Pen felt himself growing angrier. He could almost visualise the Knave’s Rite weaving its way around his body, his blood coloured by it and his watering eyes glowing as furiously red as they felt. He could see his uncle winding that invisible skein around his fingers, and Pen wanted to snatch it away and leave Napier helpless to whatever revenge he chose to take against the man who had so painfully dragged him from the happiest state he had ever known.
He glanced up at one of the enormous swords which was hanging on the wall and imagined himself severing the Rite which kept it there. His own was more powerful, as it lived and breathed along with him. Pen could see his uncle still winding the ridiculous invisible skein around his fingers and felt a sudden superiority. He did not need music or ridiculous hand gestures to wield the Rite. He could do whatever he wished just by thinking, breathing, knowing…
“That’s enough,” he heard Napier say, but that only made him angrier.
It was fine then, he thought bitterly, for his uncle to make him experience the Rite like a performing monkey and then shock him out of the experience through pain.
The sword began to shuffle away from its moorings, causing a cascade of dust and spiders’ webs to fall the twenty feet. He heard Marley calling his name, but he didn’t care. At that moment, he just wanted to show his uncle that he had the power, ability and focus to punish him for his actions.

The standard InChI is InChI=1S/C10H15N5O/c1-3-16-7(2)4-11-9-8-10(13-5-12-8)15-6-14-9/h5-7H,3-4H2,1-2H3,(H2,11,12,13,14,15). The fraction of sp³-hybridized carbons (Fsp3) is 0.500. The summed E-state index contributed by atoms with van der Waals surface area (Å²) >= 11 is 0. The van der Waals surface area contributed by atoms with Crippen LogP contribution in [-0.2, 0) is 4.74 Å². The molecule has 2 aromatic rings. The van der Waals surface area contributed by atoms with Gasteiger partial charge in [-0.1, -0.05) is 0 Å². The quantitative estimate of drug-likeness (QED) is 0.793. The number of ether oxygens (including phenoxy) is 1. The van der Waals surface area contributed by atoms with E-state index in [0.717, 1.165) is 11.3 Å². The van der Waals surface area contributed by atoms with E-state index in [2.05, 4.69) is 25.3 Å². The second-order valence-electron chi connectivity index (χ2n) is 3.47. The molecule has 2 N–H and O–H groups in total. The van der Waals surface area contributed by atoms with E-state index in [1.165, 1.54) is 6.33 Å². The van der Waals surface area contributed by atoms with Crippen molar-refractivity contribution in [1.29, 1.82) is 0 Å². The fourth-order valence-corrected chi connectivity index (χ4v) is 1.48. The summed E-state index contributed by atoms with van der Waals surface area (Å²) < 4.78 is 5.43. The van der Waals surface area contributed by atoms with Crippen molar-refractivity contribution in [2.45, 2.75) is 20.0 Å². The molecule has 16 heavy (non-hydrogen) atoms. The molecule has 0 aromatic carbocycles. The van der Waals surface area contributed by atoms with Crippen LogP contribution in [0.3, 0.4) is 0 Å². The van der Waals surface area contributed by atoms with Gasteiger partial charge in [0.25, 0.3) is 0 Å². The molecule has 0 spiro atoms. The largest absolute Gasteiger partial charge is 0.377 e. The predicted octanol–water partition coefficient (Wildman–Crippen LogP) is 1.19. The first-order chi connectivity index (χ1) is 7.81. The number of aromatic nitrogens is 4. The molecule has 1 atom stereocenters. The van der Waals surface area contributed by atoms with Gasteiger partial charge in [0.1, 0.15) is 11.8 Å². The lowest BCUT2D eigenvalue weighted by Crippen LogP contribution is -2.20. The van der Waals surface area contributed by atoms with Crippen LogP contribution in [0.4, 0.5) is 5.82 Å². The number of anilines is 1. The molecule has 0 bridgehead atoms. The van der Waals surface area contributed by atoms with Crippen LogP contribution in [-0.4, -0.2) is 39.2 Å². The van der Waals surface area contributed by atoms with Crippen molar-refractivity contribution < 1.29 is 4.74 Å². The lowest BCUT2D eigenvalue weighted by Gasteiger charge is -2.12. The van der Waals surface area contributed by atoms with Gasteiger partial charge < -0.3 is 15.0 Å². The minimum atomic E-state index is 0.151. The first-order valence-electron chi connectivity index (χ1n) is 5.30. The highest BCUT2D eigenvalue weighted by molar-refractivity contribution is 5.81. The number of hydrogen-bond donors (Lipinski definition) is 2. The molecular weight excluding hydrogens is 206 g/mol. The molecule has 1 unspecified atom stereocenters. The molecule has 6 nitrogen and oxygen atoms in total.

“Stop that!” Napier shouted, just as his nephew had done seconds before. But Pen was no less stubborn than his uncle, and the sword continued to move across the room. “Stop that now!”
The hint of panic in Napier’s voice gave Pen a sense of satisfaction. He had achieved what Marley had not. He could see Napier’s fingers working frantically as he wound the Rite around them. The sword was now above his head, the pointed tip of the blade only six feet above him. With an angry cry, Pen sent it crashing down, commanding it to reach its target no matter whether or not Napier stepped out of the way.
There was a loud crash of metal as the sword fell on the floor, and the noise seemed to bring Pen back to his senses. The anger was gone, but it had been replaced with a sickening feeling of remorse and guilt which was already feasting on his insides.
“I’m so sorry,” he said.
His uncle’s face was almost as white as his right index finger, around which he had pulled the Rite tightly to prevent the sword from hitting him. Napier looked at him in silence for a few moments before shaking his head. “It can’t be helped,” he said, his voice as calm as ever. “I should have known you had it in you. And every Rendelf must face the darker side of his apprentice sooner or later. I should be grateful it happened before you have full control of the Rite. I’ll tidy this place up. You two go and enjoy what’s left of the sunshine.”
About the Author
Judith was born in Orkney, grew up in Lincolnshire and now lives in the far north of Scotland. Her writing is inspired by the experiences of her life so far and she loves picking up on quirks and immortalising them in fiction.
Judith’s new book, Dance With Me, combines her love of folk music and creative writing, and finds her main character in a world where folk songs come to life. Her debut book, The Backwater, was a finalist in the Wishing Shelf Book Awards 2019.
When she isn’t writing, Judith is a primary school teacher who enjoys crafting and music, as well as being a generally doting spaniel owner.
Enter to win: 1 £25Crowvus vouchera Rafflecopter giveaway
Disclaimer: As an Amazon Associate I earn from qualifying purchases.
Want more? Check out my review of Dance with Me by Judith Crow